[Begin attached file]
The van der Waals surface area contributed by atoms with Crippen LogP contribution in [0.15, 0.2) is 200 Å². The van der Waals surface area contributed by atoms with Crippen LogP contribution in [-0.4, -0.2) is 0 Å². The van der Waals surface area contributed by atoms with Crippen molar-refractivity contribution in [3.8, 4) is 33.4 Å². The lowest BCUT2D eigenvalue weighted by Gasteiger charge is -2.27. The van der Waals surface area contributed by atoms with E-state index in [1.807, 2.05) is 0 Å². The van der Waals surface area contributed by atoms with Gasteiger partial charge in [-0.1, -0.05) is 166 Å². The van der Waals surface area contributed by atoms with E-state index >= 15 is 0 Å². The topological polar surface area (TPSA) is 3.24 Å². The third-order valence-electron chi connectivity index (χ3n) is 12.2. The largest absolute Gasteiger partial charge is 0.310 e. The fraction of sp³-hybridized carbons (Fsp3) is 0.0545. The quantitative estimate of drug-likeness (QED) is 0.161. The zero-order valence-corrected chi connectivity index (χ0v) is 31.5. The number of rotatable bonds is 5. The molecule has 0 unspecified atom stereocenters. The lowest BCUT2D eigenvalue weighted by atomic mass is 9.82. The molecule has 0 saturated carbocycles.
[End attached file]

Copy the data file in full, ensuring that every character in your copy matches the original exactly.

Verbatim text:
The van der Waals surface area contributed by atoms with Crippen LogP contribution in [0.15, 0.2) is 200 Å². The van der Waals surface area contributed by atoms with Crippen LogP contribution in [-0.4, -0.2) is 0 Å². The van der Waals surface area contributed by atoms with Crippen molar-refractivity contribution in [3.8, 4) is 33.4 Å². The lowest BCUT2D eigenvalue weighted by Gasteiger charge is -2.27. The van der Waals surface area contributed by atoms with E-state index in [1.807, 2.05) is 0 Å². The van der Waals surface area contributed by atoms with Gasteiger partial charge in [-0.1, -0.05) is 166 Å². The van der Waals surface area contributed by atoms with E-state index >= 15 is 0 Å². The topological polar surface area (TPSA) is 3.24 Å². The third-order valence-electron chi connectivity index (χ3n) is 12.2. The largest absolute Gasteiger partial charge is 0.310 e. The fraction of sp³-hybridized carbons (Fsp3) is 0.0545. The quantitative estimate of drug-likeness (QED) is 0.161. The zero-order valence-corrected chi connectivity index (χ0v) is 31.5. The number of rotatable bonds is 5. The molecule has 0 unspecified atom stereocenters. The lowest BCUT2D eigenvalue weighted by atomic mass is 9.82. The molecule has 0 saturated carbocycles.